[Screen It]


(2015) (Mia Wasikowska, Tom Hiddleston) (R)

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Horror: A young woman of the late 19th century moves to her new husband's dilapidated, English mansion and must contend not only with supernatural events there, but also her husband's creepy sister.
It's the late 19th century and Edith Cushing (MIA WASIKOWSKA) is a young, aspiring author who lives in Buffalo with her rich, builder father, Carter Cushing (JIM BEAVER). While handsome local doctor Alan McMichael (CHARLIE HUNNAM) is obviously interested in Edith, she's set her sights on Thomas Sharpe (TOM HIDDLESTON) who's recently arrived from England in hopes of raising capital for his clay mining machine. Carter is immediately suspicious of Thomas and his off-putting sister, Lucille (JESSICA CHASTAIN), and hires a private detective, Holly (BURN GORMAN), to check into them.

His findings don't sit well with Carter, who agrees to pay off Thomas to leave. But before that happens, Carter is brutally murdered, resulting in Edith eventually moving to England with new husband Thomas to the dilapidated mansion, Allerdale Hall, that he owns with Lucille and that sits atop a clay mine. Lucille is cold toward Edith, which leaves the latter unsettled, as do a number of supernatural encounters with ghost corpses that start popping up with a startling, increasing frequency. At the same time, Alan becomes suspicious of Carter's death and how that relates to Edith now living with Thomas and his sister.

OUR TAKE: 5.5 out of 10
Anytime you hear someone utter something along the lines of "They don't make 'em like they used to" that is either from a middle-aged or older person longing for the days of yesteryear when things were seemingly (but not always) made or done better, or they're a younger fan who's latched onto quality stuff from long ago.

Any longtime reader of my reviews knows that aside from an exception here and there, they don't make horror films like they used to. Excessive gore, an over-reliance on jump scenes and related startle-based scares, and most everyone copying what everyone else is doing in the genre has led to pics that might spook the easily scared. Yet, they don't do anything for us hardier movie-watching souls who'd rather be unsettled and spooked long-term than simply frightened in the moment.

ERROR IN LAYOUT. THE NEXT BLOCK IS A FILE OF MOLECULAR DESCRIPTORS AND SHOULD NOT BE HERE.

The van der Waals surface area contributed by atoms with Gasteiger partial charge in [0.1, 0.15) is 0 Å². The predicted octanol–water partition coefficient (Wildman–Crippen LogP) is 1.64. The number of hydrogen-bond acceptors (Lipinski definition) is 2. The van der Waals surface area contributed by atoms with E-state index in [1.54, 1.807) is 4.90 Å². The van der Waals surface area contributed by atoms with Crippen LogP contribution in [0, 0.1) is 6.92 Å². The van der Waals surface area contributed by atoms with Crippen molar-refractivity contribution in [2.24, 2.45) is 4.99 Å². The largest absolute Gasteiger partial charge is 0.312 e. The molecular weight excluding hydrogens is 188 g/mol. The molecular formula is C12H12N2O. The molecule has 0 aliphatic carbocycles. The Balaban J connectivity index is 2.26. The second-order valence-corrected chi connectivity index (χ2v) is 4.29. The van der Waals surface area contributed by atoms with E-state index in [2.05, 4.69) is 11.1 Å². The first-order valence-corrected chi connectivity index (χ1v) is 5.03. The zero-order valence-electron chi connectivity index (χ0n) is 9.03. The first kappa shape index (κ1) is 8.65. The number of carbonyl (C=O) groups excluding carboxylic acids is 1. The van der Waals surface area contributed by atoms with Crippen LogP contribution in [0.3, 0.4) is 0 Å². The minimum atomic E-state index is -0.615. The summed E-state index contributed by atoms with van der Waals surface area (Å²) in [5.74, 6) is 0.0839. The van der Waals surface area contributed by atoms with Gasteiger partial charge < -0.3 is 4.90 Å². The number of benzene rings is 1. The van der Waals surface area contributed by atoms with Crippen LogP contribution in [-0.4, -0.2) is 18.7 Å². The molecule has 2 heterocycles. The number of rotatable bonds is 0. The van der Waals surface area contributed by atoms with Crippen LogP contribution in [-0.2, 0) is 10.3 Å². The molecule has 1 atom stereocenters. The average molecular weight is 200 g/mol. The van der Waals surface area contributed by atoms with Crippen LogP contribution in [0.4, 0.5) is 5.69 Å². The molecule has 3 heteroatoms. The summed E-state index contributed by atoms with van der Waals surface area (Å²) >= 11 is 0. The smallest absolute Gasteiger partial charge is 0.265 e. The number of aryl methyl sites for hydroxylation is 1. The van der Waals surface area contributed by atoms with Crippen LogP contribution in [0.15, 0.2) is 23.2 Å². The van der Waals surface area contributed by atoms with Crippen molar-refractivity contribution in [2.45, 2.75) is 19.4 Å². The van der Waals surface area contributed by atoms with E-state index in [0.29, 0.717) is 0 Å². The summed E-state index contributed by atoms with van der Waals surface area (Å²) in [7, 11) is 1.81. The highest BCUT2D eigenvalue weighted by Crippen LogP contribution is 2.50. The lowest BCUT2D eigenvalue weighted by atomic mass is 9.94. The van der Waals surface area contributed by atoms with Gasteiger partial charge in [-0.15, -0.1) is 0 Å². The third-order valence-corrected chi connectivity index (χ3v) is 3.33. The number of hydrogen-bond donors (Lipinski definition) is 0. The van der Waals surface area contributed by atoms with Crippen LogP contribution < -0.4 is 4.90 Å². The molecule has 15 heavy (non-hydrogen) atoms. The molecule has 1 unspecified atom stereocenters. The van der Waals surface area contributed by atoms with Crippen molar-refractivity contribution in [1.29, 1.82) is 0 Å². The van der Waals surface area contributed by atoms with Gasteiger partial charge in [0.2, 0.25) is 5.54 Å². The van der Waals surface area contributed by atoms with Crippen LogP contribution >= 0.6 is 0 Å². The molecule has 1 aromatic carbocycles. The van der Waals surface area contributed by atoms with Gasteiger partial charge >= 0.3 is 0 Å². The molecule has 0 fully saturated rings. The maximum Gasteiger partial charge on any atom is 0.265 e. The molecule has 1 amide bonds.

Give me the likes of "The Exorcist" and "The Shining" any day over most anything contemporary. Of course, my "not like they used to" complaint doesn't mean a filmmaker needs to go back further in style than those now three to four decade old films. Yet, that's exactly what Guillermo Del Toro has done with "Crimson Peak." And that got me somewhat excited considering he's the filmmaker behind suburb genre offerings such as "The Devil's Backbone" and especially "Pan's Labyrinth."

Set in the late 19th century, the tale the director co-penned with Matthew Robbins has the lush demeanor and feel of a gothic horror film from the 1950s or '60s, albeit with a more extravagant budget. Production design is exquisite for all of the settings, but most notably that of Allerdale Hall, the sort of old, decrepit mansion that gave me nightmares as a child watching those movies of old set in such places.

It's there that an Englishman (Tom Hiddleston) has returned with his new bride (Mia Wasikowska) following the death of her father (Jim Beaver) that all believe was an accident, but we know was murder due to a particularly graphic attack scene we witness. The mansion sits atop an old clay mine that oozes upward into the place, while snow, leaves and such fall down through the rotted ceiling and floors.

No doubt it's a perfect setting for spooky stuff to occur, especially since the man's sister (Jessica Chastain) has the sort of unhinged meets disgusted meets condescendingly irked gaze that signals she's obviously going to be trouble. And since Del Toro and company introduce a ghostly encounter from the get-go before our protagonist ever meets her future groom, we know more such ghastly and ghostly visits are lurking somewhere around the corner. And that a would-be hero (Charlie Hunnam) will likely arrive just in the nick of time to try to save our damsel in distress.

Here's the rub, however. It's not that scary. Sure, there are creepy and creaky supernatural figures who show up, glide across the floor and such, along with corpses bathed in a title colored goo. And there are plenty of jump scenes and human treachery and murderous intent.

But aside from the related special effects and throwback look to old horror films, it's just more of the same sort of recent material that simply doesn't have the ability to get under your skin, unnerve you, and give you goose bumps at random moments back home. To further dilute matters, the story and character motivations and upcoming behavior are too easy to predict and thus contain few if any surprises for anyone paying even just slight attention to the narrative.

I appreciate what Del Toro and company are going for, and commend all of the homage to the classic horror flicks of old and even the filmmaking styles from them (including the use of closing iris fade-outs from one scene to the next). And perhaps my expectations bar was set unusually high based on the brilliance of "Pan's Labyrinth."

Whatever the case, I simply didn't find much of this scary, spooky or unsettling, one or more of which needs to occur to come off as a great horror film in my book. Mind you, it's not bad and gets a slight recommendation, but I was just expecting so much more than modern day "scares" wrapped in the visual trappings and tone of old. "Crimson Peak" rates as a 5.5 out of 10.

Reviewed October 13, 2015 / Posted October 16, 2015

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